Name: Beverley Burrows-Pym
Role: Fundraising Assistant
Location: Collinsville, QLD, Australia
Originally from the UK, Beverley and her family have been on the move for the past fifteen years, arriving in Australia in early 2018 after a decade in Luxembourg and 3 years in Spain, following available placements for Bev as a highly skilled special needs teacher.
Her new home is in a very small mining town in northern Queensland, an hour from the coast but almost 300km from Townsville, the nearest city. This was a massive change in lifestyle.
“We knew we were coming to somewhere remote, but this is a little more remote than we would have liked. The community is great, but services are a nightmare. We have doctors and a pharmacy but anything else is a journey. Mental health support for the students is a minimum of an hour away, usually two, or by Telehealth. I have learnt to do far more by the internet than I ever really wanted to, but it is the only way to buy things without waiting for someone to be going to Townsville,” Bev describes.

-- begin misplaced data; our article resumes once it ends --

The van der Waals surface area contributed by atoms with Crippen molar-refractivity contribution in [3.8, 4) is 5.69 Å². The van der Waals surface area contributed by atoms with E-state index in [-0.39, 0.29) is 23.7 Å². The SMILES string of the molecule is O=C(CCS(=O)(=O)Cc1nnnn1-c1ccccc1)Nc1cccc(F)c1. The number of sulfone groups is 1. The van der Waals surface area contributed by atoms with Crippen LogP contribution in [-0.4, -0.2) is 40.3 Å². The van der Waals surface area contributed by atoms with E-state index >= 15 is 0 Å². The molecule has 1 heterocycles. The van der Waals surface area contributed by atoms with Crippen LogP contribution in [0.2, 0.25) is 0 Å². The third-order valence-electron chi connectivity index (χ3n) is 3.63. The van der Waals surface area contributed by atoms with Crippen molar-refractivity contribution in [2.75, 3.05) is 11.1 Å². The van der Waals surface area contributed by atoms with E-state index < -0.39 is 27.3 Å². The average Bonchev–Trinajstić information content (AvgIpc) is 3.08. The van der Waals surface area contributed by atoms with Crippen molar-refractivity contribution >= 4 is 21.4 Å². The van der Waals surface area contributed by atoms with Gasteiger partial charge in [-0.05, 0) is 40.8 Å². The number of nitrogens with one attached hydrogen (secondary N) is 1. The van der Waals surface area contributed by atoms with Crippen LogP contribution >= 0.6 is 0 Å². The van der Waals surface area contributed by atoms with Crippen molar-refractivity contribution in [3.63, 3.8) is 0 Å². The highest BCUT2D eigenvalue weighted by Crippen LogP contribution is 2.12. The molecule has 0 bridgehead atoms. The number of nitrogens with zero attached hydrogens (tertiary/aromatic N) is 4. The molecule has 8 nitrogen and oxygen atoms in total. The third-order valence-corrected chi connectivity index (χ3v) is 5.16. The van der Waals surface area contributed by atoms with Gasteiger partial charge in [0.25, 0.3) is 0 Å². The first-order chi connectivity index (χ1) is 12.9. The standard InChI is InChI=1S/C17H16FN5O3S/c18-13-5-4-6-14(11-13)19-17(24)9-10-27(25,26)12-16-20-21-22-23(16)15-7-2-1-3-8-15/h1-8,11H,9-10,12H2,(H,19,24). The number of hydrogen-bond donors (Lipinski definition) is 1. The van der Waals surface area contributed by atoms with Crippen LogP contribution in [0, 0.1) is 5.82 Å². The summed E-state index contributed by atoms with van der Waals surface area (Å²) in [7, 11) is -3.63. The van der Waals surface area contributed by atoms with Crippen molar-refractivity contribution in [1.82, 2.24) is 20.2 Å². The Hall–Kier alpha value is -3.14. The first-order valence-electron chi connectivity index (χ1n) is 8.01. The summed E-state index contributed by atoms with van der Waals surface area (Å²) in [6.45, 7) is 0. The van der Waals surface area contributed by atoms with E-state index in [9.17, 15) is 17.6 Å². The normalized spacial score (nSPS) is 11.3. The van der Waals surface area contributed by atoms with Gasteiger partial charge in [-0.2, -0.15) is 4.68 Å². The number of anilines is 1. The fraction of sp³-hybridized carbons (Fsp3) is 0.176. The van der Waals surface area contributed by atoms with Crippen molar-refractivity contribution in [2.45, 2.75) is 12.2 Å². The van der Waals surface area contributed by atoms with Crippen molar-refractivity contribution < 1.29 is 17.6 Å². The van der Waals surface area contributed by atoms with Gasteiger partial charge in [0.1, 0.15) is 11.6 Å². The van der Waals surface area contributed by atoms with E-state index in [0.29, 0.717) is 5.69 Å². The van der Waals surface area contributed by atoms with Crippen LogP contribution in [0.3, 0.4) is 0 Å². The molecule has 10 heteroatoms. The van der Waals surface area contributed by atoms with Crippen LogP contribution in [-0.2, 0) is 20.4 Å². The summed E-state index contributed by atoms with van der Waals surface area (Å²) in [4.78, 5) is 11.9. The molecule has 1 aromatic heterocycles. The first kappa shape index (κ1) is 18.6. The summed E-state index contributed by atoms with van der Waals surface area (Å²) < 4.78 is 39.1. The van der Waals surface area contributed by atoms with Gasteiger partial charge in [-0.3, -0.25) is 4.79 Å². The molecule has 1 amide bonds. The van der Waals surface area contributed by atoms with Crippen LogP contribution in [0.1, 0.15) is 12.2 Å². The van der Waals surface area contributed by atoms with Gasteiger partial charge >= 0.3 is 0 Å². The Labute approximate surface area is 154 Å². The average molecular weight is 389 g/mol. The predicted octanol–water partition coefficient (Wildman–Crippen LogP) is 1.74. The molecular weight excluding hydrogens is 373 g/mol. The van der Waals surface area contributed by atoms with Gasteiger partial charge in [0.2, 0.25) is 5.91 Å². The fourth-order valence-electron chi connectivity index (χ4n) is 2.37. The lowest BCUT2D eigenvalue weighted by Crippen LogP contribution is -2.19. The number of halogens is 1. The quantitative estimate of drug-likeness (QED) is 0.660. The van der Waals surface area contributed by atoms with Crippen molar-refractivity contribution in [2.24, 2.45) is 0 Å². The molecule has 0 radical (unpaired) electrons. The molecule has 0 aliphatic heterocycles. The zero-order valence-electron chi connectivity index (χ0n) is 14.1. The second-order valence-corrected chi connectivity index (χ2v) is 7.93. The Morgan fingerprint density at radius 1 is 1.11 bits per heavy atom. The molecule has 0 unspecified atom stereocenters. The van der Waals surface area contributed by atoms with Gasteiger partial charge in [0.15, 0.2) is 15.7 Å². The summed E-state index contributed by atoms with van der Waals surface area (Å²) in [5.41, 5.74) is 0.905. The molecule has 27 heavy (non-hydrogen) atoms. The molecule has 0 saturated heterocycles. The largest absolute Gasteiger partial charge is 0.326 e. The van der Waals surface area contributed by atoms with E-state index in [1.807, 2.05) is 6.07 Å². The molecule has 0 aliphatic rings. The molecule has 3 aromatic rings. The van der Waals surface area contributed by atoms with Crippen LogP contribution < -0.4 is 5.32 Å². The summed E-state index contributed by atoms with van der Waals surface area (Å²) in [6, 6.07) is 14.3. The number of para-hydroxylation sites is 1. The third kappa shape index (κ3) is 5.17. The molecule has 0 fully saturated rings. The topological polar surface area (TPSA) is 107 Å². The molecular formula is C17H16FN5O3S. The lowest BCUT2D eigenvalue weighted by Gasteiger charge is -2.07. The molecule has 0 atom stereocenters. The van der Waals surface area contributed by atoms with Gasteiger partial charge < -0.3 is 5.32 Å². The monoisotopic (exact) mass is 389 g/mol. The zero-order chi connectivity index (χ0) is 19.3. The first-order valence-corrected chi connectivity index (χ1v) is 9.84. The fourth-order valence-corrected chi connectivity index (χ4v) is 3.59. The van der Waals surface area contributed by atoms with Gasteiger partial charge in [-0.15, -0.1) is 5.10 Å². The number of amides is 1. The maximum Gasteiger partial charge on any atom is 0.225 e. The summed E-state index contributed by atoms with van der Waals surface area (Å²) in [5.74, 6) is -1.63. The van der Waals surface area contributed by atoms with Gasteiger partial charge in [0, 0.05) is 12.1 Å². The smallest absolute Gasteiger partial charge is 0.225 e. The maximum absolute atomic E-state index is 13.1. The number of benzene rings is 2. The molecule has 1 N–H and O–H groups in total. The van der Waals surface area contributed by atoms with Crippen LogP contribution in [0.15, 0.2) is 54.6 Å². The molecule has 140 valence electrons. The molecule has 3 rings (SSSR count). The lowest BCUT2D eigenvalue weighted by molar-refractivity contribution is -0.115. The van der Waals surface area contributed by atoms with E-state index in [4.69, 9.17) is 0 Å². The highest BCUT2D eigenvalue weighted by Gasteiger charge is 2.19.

Joining Random Acts
Bev’s relationship with Random Acts was directly influenced by the big move. Arriving in February, their household furniture and goods did not arrive until June. In the meantime, they relied on a borrowed sofa, airbeds, a fridge, and a TV. Bev’s daughter had a DVD player, and they occupied themselves in their new empty home by watching Supernatural from the beginning. Beverley discovered Random Acts via the show and applied when she saw an appropriate position. “I remember Amanda asking me if I did GISH. I looked around and the lack of things that we had and said ‘maybe next year.’ Once I realized how poor the access to mental health services were here, I used the Random Acts sponsorship to train for IMAlive as well.”
Bev began her journey volunteering at Random Acts by working on reviewing policies and updating documents during a period of massive growth in the organization. She then moved into the fundraising department, where she helps supporters and staff members who want to create official fundraisers naming Random Acts as the beneficiary.